A reader just had his credit limit lowered on a credit card due to some bad credit history that he says isn’t his. He’d like to see what’s going on with his credit report, but Equifax says he’ll have to pay for the privilege, because they have no record of any inquiries in the past 60 days. The reader asks, “Has this happened to anyone else, where a credit card company waited over 60 days to notify them of credit limit reductions? Also, does this violate the FCRA?” [More]
Several alert readers sent us this advertisement that ran on the front page of CNN.com today. Wait–is the census going to steal my identity? Is my name, race, and birthdate all someone needs to open a credit card in my name? No. You do not need identity theft protection because of the census. Equifax has just mashed up some good information about how to avoid census scams with a sales pitch for credit monitoring services. [More]
Albert Gonzalez, the mastermind behind most of the multi-million dollar credit card breaches in the past few years, is being sentenced this week. (Feds are asking for 25 years.) Now his former accomplice, Stephen Watt, has told Wired that while Gonzalez was busy stealing and selling credit card data he was also being paid under the table by the U.S. Secret Service to inform on others, earning as much as $75,000 in cash annually. [More]
A new study finds that the young and the feckless are the most at risk for identity theft. 18-24 year olds are more likely to be victimized because they don’t check their accounts frequently or thoroughly enough. You can beat the statistics, though, if 1 in 20 times you’re tempted to check your friend’s Facebook updates you instead scrutinize your account statements. [WashingtonPost] (Thanks to Timothy!) [More]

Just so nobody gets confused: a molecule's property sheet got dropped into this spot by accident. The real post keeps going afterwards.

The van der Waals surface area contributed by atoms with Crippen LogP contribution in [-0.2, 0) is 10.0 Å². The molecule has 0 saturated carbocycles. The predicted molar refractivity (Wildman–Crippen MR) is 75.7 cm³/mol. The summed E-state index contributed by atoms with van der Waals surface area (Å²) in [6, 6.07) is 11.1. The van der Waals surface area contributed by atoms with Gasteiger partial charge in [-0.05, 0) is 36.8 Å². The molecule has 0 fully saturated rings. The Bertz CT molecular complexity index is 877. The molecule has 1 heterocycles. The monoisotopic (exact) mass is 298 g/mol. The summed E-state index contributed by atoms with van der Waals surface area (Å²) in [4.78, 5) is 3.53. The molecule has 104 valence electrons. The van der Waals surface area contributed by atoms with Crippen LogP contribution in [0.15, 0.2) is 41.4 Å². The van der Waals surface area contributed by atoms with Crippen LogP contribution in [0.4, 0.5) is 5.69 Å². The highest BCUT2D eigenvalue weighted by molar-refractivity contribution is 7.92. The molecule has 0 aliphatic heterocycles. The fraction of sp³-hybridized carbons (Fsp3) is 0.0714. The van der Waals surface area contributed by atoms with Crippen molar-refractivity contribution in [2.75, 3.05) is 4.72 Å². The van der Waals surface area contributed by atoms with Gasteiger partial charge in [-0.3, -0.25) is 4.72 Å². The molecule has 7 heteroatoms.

Max Vision, the security consultant who was first sent to prison in 2001 for messing with the Pentagon, has now been sent to 13 years in prison for “stealing nearly two million credit card numbers from banks, businesses and other hackers,” reports Wired. The FBI took a renewed interest in Vision in 2006 after he successfully made a power grab on several competing black market ID theft websites. “I’ve changed,” Vision wrote in a letter to the court, and although he faced life in prison, he was given the shorter sentence partly because he’d cooperated with the government. With good behavior he’ll be back out in 2018. [More]
J.J. Luna, a former security consultant turned author, released a guide ten years ago that showed readers how get rid of paper and digital trails. The subject matter is probably a little too paranoid for most of our readers, but it overlaps with issues we talk about all the time here, like identity theft and online security. He’s just released a revised version, so he’s giving away the 2000 edition in PDF format for free. Well, in exchange for your email address. [More]
New Jersey politicians appear to be engaged in some sort of contest to see who can get the most stringent anti-junk mail law passed. First an Assembleyman introduced a bill a few weeks back that would ban companies from mailing unsolocited checks to consumers. Now the Assembley’s Consumer Affairs committee has proposed starting a “Do Not Solicit” list, which would block credit card companies from offering new cards to consumers who aren’t interested. [More]
Even if you always look for skimmers and hidden cameras when you use an ATM, you still might be a victim of identity theft if the ATM is later sold on eBay or Craigslist. [More]
When Campbell changed his phone number with Sprint earlier this year, the company immediately assigned his old number to a new customer. They also gave that customer full access to Campbell’s account.
News reports are coming in from several states detailing a debit card identity theft scheme in which thieves steal debit card info and pin numbers, then withdraw money from customers’ accounts.
Richard says his wife’s Hotmail account was hacked, and now she can’t get into her email or fix the problem via Microsoft’s customers service online or over the phone. He writes:
CBS 5 exposed a “gaping hole” in the code of California’s state-run employment website that allows anyone who views the site to access and modify other users’ resumes and personal info simply by changing some numbers in the URL.
John says that his wife’s identity was stolen two weeks ago and since TransUnion shows your full credit card numbers on your credit report, the thief was able to run up a $10,000 credit card bill in his wife’s name.